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Scrambling

Activity

“Scrambling” is a fairly recent term that has a lot of different meanings depending on who you ask. In its mildest forms, scrambling is alpine hiking with the intent of reaching a summit or other significant high point. At its most challenging, scrambling can essentially become free soloing; where one climbs a near-vertical surface without the assistance, or protection, of ropes or anchors. For the purpose of this website, scrambling occupies the grey area between hiking and mountaineering, and in most cases includes sections of hands-on rock climbing.

Reports featuring this activity

Mount Greenock

– Max. Elev. 2,097 m / 6,880ft. –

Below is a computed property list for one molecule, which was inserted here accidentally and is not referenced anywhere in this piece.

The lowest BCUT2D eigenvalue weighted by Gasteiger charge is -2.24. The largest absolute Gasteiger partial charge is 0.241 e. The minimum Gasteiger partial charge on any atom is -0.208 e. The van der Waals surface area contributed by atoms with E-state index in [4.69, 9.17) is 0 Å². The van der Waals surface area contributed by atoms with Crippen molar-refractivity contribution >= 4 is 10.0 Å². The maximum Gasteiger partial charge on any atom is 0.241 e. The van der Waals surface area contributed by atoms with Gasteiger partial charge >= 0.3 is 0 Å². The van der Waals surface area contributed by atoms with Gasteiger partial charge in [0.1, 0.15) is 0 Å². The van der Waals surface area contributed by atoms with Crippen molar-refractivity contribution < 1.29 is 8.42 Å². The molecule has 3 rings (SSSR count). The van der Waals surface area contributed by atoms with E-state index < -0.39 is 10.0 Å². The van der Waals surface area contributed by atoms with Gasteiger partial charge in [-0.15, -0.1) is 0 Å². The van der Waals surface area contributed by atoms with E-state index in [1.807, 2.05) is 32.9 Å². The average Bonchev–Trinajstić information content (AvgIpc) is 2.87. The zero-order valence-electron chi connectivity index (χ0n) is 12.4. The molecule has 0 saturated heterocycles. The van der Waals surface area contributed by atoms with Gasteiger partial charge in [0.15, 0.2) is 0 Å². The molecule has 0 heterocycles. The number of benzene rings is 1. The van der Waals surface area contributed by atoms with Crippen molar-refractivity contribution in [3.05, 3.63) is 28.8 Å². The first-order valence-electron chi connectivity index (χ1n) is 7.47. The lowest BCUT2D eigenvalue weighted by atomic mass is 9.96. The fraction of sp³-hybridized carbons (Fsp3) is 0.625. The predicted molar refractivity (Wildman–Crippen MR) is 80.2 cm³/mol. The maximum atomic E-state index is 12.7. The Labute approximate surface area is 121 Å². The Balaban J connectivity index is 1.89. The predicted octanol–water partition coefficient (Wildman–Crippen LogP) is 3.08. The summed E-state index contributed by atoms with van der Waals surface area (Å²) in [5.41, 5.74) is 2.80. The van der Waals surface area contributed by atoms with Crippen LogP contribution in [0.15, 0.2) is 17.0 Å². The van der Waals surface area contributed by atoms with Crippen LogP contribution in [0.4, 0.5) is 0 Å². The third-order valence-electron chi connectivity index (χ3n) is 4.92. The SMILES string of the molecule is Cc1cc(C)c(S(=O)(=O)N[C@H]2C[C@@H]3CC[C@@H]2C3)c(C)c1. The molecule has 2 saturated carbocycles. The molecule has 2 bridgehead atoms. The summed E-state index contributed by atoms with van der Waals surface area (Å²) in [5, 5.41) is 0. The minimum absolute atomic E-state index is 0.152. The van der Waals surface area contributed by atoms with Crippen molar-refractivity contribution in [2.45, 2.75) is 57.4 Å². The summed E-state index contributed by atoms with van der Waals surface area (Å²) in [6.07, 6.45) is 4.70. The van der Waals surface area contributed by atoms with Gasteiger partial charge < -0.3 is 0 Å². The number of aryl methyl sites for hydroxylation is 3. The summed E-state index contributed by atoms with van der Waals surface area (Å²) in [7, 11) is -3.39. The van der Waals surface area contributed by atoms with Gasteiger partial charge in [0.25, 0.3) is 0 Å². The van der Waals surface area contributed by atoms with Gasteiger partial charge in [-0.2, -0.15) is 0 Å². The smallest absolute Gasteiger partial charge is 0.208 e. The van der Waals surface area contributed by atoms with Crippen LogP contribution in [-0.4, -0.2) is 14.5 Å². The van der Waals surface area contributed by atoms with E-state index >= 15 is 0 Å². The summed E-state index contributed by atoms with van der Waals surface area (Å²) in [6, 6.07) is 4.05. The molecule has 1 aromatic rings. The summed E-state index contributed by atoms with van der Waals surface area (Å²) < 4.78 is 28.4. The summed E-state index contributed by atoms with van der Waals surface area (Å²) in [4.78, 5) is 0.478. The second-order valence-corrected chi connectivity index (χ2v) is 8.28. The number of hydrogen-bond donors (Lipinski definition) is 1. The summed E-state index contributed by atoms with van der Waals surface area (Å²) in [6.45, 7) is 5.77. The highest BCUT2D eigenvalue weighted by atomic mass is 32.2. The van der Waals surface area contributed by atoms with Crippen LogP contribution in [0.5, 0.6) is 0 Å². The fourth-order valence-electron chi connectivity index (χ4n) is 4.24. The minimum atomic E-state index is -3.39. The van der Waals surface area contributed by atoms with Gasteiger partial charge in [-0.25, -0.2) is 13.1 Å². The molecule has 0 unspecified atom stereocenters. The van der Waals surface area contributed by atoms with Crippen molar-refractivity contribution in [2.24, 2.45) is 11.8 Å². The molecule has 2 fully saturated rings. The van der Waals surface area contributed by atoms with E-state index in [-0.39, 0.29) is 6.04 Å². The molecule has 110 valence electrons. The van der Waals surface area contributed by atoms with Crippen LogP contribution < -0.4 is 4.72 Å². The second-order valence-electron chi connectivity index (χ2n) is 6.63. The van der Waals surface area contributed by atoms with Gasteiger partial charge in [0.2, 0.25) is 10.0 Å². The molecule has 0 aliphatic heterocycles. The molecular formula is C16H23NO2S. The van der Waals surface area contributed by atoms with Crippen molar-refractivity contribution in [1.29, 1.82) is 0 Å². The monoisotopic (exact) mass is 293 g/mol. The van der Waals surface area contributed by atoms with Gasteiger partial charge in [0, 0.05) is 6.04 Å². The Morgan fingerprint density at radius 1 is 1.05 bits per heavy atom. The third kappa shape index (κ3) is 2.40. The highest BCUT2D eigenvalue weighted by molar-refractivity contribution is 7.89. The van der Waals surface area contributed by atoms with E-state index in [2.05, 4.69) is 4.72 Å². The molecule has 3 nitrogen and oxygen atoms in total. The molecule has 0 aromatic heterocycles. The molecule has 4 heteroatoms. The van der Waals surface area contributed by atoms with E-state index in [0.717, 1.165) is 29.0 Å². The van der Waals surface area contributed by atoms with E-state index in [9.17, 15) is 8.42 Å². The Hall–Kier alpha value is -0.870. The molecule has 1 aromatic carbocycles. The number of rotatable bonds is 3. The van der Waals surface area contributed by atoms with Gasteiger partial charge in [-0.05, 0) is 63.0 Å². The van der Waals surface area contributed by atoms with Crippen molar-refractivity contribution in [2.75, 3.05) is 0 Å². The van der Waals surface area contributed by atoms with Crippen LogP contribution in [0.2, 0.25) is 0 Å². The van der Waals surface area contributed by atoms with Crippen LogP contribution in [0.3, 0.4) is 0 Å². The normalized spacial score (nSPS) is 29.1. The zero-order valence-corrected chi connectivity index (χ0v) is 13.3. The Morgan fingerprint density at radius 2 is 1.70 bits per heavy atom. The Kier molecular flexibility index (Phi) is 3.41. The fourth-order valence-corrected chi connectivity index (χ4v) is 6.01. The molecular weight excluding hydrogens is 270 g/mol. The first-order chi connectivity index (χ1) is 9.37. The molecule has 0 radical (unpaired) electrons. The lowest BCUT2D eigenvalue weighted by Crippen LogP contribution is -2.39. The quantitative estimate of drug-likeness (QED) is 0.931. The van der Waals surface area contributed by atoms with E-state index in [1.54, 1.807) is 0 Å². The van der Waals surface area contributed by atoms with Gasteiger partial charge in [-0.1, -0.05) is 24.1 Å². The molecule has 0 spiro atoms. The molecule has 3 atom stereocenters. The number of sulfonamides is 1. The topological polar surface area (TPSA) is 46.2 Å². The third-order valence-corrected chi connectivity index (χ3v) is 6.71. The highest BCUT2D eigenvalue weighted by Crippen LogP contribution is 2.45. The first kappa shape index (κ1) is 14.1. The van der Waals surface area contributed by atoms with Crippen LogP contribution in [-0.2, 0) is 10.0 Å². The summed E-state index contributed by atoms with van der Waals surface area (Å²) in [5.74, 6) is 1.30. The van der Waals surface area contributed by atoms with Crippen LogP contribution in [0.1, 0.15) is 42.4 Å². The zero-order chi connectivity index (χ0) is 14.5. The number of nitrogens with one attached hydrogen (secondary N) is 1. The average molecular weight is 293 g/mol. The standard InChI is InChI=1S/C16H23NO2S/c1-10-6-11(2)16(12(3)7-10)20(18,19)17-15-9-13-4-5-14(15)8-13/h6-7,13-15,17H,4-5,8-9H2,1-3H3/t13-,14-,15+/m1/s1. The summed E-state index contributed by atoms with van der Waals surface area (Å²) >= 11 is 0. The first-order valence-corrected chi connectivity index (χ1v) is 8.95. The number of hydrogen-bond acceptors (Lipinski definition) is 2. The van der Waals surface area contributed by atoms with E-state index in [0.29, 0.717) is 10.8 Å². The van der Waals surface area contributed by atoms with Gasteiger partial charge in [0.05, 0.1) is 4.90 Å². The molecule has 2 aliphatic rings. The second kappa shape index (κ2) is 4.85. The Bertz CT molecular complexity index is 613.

Jasper Lake Region / Jasper National Park

Mount Hardisty

– Max. Elev. 2,715 m / 8,907ft. –
Icefields Parkway (North) / Jasper National Park

Mount Hood & King Creek Ridge

– Max. Elev. 2,903 m / 9,524ft. –
Elbow-Sheep Wildland / Peter Lougheed / Kananaskis Country

Mount Lawrence Grassi

– Max. Elev. 2,685 m / 8,809ft. –
Bow Valley Wildland / Canmore

Mount Mary Vaux

– Max. Elev. 3,207 m / 10,522ft. –
Maligne Lake / Jasper National Park

Mount Michener

– Max. Elev. 2,523 m / 8,278ft. –
David Thompson Country

Mount Nestor

– Max. Elev. 2,978 m / 9,770ft. –
Smith-Dorrien / Spray Lakes / Kananaskis Country

Mount Northover

– Max. Elev. 2,943 m / 9,656ft. –
Peter Lougheed / Alberta

Mount Rae

– Max. Elev. 3,218 m / 10,558ft. –
Elbow-Sheep Wildland / Kananaskis Country

Mount Remus

– Max. Elev. 2,701 m / 8,862ft. –
Kananaskis Country / Alberta

Mount Rundle

– Max. Elev. 3,018 m / 9,902ft. –
Bow Valley Wildland / Canmore

Mount Smuts

– Max. Elev. 2,929 m / 9,610ft. –
Smith-Dorrien / Spray Lakes / Alberta